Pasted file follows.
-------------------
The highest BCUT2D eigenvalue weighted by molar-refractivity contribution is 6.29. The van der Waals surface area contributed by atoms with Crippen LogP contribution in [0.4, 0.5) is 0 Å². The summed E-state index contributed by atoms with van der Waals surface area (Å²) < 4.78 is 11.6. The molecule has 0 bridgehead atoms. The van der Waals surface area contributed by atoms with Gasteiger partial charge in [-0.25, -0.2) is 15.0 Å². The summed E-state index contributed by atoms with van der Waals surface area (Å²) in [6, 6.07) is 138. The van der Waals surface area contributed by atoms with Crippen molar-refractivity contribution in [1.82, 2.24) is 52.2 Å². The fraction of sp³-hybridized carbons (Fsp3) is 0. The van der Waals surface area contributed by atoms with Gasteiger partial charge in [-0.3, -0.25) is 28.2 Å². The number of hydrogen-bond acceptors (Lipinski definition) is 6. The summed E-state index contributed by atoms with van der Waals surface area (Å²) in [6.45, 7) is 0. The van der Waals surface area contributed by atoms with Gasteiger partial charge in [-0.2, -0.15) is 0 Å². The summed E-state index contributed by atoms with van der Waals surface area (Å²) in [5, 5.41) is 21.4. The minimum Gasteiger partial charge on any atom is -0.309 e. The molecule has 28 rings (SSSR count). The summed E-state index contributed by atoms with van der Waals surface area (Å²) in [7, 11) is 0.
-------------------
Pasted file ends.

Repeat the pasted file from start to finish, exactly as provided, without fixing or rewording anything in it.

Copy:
The highest BCUT2D eigenvalue weighted by molar-refractivity contribution is 6.29. The van der Waals surface area contributed by atoms with Crippen LogP contribution in [0.4, 0.5) is 0 Å². The summed E-state index contributed by atoms with van der Waals surface area (Å²) < 4.78 is 11.6. The molecule has 0 bridgehead atoms. The van der Waals surface area contributed by atoms with Gasteiger partial charge in [-0.25, -0.2) is 15.0 Å². The summed E-state index contributed by atoms with van der Waals surface area (Å²) in [6, 6.07) is 138. The van der Waals surface area contributed by atoms with Crippen molar-refractivity contribution in [1.82, 2.24) is 52.2 Å². The fraction of sp³-hybridized carbons (Fsp3) is 0. The van der Waals surface area contributed by atoms with Gasteiger partial charge in [-0.3, -0.25) is 28.2 Å². The number of hydrogen-bond acceptors (Lipinski definition) is 6. The summed E-state index contributed by atoms with van der Waals surface area (Å²) in [6.45, 7) is 0. The van der Waals surface area contributed by atoms with Gasteiger partial charge in [-0.2, -0.15) is 0 Å². The summed E-state index contributed by atoms with van der Waals surface area (Å²) in [5, 5.41) is 21.4. The minimum Gasteiger partial charge on any atom is -0.309 e. The molecule has 28 rings (SSSR count). The summed E-state index contributed by atoms with van der Waals surface area (Å²) in [7, 11) is 0.